Risk of Heart Rhythm Disorder Rises with Cigarettes Smoked
A study has found that there is a 14% increase in the risk of developing a heart rhythm disorder for every 10 cigarettes a person smokes a day.
The study found that the risk increased in line with the number of cigarettes smoked.
Atrial fibrillation is a common heart condition that causes the heart to beat irregularly or too fast. Around one million people in the UK suffer from it. It is more common in people over the age of 65.
The condition causes dizziness, shortness of breath and tiredness. It is usually treated with medication. There is evidence that people with atrial fibrillation have an increased risk of heart disease, heart failure and stroke.
Smoking and heart problems
This study by the European Society of Cardiology looked at the link between smoking and atrial fibrillation. Previous studies have shown a link between the two, but have not looked at whether the risk is impacted by the number of cigarettes people smoke.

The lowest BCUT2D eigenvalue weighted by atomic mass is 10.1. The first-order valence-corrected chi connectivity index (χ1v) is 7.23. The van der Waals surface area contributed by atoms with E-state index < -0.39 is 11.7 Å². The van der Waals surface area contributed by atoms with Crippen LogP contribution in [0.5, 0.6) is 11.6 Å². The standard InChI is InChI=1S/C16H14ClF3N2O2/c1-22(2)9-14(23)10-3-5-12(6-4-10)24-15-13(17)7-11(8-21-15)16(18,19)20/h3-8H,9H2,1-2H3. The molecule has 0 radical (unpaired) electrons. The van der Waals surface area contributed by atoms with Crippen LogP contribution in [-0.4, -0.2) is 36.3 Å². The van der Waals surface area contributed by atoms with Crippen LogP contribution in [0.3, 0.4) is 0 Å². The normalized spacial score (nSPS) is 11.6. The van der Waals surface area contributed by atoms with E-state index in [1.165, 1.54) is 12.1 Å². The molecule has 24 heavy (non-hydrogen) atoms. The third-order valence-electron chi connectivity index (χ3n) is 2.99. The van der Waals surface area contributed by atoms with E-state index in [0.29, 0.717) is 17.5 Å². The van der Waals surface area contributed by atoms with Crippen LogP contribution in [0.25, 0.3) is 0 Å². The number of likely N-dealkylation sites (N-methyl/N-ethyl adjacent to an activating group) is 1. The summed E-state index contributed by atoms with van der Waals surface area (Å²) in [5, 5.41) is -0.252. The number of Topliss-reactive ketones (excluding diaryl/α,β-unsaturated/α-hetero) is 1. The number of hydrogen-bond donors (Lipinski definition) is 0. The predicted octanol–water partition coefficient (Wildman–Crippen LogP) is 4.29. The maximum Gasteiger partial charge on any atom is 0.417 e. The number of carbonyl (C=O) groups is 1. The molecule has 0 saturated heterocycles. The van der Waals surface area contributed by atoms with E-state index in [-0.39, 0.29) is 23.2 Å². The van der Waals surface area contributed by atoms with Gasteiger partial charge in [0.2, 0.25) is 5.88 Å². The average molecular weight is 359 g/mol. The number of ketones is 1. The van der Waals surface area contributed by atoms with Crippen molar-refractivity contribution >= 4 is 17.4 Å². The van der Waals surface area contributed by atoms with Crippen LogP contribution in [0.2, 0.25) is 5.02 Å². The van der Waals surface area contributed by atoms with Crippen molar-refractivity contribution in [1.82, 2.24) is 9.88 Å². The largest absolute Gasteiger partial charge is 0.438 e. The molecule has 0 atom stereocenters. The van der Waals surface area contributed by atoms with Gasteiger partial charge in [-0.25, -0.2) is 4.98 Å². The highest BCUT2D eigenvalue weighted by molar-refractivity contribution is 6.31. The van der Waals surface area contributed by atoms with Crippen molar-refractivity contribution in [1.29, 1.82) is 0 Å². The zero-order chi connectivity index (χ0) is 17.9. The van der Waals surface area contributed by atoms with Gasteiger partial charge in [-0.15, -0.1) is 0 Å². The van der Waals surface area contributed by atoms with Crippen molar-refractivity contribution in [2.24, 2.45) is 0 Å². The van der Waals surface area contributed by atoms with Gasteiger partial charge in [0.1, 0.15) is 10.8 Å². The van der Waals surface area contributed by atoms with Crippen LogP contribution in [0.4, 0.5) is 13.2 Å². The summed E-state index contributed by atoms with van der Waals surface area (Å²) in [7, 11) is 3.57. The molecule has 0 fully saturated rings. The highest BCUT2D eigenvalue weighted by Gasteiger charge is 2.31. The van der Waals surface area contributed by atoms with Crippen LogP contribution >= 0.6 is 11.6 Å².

Linear increase in risk
The researchers searched databases and analysed 29 previous studies from around the world. They found that people who currently smoke have a 32% increased risk of developing atrial fibrillation compared to those who have never smoked. For former smokers, there was a 9% increase in risk.
Significantly, they also found that there was a clear relationship between increasing number of cigarettes smoked per day and the risk of developing heart rhythm disorder: a 14% increase in risk for every 10 cigarettes smoked a day.
Compared to not smoking any cigarettes, smoking 10 cigarettes a day increased the risk of atrial fibrillation by 17%; smoking 20 cigarettes increased the risk by 32%; and smoking 29 cigarettes increased the risk by 45%.
The research also looked at ‘pack-years’ – multiplying the number of packs of cigarettes smoked a day by the number of years the person has smoked. They found that every 10 pack-years of smoking increased the risk of atrial fibrillation by 16%.
The report of the analysis, published in the European Journal of Preventive Cardiology, concludes: “Our findings have important clinical and public health implications as they provide evidence of a dose–response relationship between the increasing number of cigarettes smoked and the risk of atrial fibrillation, but also evidence of a reduced risk among former smokers compared to current smokers.”
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